Whitby Abbey

Whitby Abbey

Whitby Abbey

Maritime Whitby with its stunning Whitby Abbey ruins high up on a ridge overlooking the coast, (the ruins are still used as a navigation marker by shipping), is the perfect coastal holiday destination if you like a little history mixed with your seaside break.

Situated high on the cliff headland above Whitby town centre, the ruins of Whitby Abbey are the town’s iconic emblem. The first Abbey recorded here was in 657 AD, originally containing the shrine of St Hilda, the founder of the Abbey who died in 680 AD.

The ruins you see today date from around 1220 AD. Famed for its links to Victorian author Bram Stoker and his novel ‘Dracula’, Whitby also has links with the first of the Saxon poets – Caedmon who lived and worked here. Find out more in the on-site Whitby Abbey Visitor Centre.

The 199 Steps up to St Mary's Church & Whitby Abbey

The 199 Steps up to St Mary’s Church & Whitby Abbey

Whitby Abbey Visitor Centre

Whitby Abbey saw less destruction than others during Henry VIII’s dissolution, although the structure was later plundered by the Cholmley family who built a mansion adjacent to the abbey. This mansion now serves as the visitor centre.

The site is archaeologically fascinating, with evidence unearthed of a large settlement up here as well as the abbey being the site for Northumbrian royal burials. The visitor centre pays due attention to the multi-layering of this site which has revealed not only Anglo-Saxon treasures but also a 17th century ‘hard garden’ built by Cholmley which has been restored.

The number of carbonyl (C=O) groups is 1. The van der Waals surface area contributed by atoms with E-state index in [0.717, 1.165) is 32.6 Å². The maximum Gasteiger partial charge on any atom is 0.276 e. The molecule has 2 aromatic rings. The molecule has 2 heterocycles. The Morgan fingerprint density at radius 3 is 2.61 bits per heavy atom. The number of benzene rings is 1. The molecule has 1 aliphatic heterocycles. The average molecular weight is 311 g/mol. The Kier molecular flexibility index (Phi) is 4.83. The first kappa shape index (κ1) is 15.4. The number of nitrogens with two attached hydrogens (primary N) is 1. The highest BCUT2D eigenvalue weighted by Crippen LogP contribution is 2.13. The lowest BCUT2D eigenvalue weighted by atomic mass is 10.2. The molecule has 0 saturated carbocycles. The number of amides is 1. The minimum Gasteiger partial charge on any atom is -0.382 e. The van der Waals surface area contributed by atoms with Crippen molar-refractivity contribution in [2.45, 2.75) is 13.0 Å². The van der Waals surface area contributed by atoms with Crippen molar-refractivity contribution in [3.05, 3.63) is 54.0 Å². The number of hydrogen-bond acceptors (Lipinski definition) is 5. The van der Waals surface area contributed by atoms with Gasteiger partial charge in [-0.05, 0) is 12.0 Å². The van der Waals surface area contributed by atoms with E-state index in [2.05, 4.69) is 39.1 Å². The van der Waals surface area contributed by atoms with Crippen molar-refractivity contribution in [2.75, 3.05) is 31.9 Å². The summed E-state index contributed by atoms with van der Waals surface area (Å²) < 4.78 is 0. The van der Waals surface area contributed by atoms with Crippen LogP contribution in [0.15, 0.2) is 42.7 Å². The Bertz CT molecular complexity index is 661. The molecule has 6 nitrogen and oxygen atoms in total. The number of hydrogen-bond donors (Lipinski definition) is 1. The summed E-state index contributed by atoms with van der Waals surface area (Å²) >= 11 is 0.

199 Steps to Whitby Abbey

Climb up the famous 199 steps to Whitby Abbey to emerge at one of England’s most spectacularly situated abbey ruins. The views from the cliff top are simply breathtaking! The steps are the only way up from Whitby Harbour, but you can also access the Abbey via signposts off the Whitby to Robin Hood’s Bay road.

Destroyed by Vikings, revived by knights under William the Conqueror – Whitby Abbey has consistently changed hands and all have left their mark. Visit the on-site visitor centre for a comprehensive history. Always a concern is the erosion of the coastal cliffs in the area and that the site is shifting closer to the sea!

Michelle is an experienced travel writer with iknow and has travelled extensively across the UK, Spain, Portugal and the USA. When she’s not busy writing for iknow she enjoys spending time touring museums and art galleries and seeking out the best independent shops in Manchester and Leeds.